The Ukrainian Revolution of 2014 escalated quickly after months of relatively peaceful anti-government protests, with a massive civil uprising and armed clashes in the capital city Kiev beginning on February 18, 2014. At least 82 people were killed over the following few days, including 13 policemen; more than 1,100 people were injured.
Within a few short days, the conflict lead to the downfall of the government of President Viktor Yanukovych and the setting up of a new government to replace it. Yanukovych fled to Russia, and is wanted in Ukraine for the killing of protesters.
The swift and relatively civil change of control of the government was thrown into alarming uncertainty shortly thereafter when Pro-Russian forces seized control of the Crimea region and key supplies of gas and water in Ukraine. The Crimean Crisis continues to escalate and is at the center of the world stage less than one month after the new government took control of Ukraine.
The Paris-based photojournalist, Alfred Yaghobzadeh, was on the ground in Kiev documenting the events since February 19. LensCulture is pleased and honored to present an in-depth visual report comprised of 87 color photographs and over 100 black-and-white photographs.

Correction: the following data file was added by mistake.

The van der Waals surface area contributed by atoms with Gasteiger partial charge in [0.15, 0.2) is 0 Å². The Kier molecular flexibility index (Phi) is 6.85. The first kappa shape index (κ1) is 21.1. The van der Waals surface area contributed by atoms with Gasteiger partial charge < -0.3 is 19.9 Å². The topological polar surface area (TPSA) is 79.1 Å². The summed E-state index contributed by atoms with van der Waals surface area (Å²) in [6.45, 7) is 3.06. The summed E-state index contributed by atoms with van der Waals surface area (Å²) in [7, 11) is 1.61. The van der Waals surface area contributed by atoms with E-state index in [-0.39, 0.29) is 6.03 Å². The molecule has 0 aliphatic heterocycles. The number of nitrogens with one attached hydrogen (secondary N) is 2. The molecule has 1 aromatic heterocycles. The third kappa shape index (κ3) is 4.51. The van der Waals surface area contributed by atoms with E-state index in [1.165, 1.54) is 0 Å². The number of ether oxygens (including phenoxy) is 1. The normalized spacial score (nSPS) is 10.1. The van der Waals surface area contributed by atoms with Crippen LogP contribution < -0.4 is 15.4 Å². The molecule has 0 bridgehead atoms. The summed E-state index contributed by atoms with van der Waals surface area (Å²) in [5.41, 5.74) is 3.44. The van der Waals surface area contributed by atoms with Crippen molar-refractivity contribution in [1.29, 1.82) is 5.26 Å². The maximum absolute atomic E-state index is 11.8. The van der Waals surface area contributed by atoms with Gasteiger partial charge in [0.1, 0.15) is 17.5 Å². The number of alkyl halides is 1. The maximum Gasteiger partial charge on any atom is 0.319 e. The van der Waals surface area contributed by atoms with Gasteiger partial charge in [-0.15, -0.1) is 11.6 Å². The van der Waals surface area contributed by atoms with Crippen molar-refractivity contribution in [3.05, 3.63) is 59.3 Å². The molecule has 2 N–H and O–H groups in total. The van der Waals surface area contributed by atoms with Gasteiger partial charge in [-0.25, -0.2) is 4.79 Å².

Note the faces, clothing and weapons of the revolutionary fighters — almost all look like ordinary people, protecting themselves with sporting gear, bicycle helmets, make-shift shields, gas masks, and crude home-made weapons. Apparently as soon as the fighting stopped, the fighters created neat blockades from paving stones, cleaned up the remaining garbage from the fighting, and restored order to the city. Women served sandwiches and coffee. There was no looting of the presidential headquarters nor the Parliament building. These photos tell the story of passionate, dignified people, fighting for what they believe.
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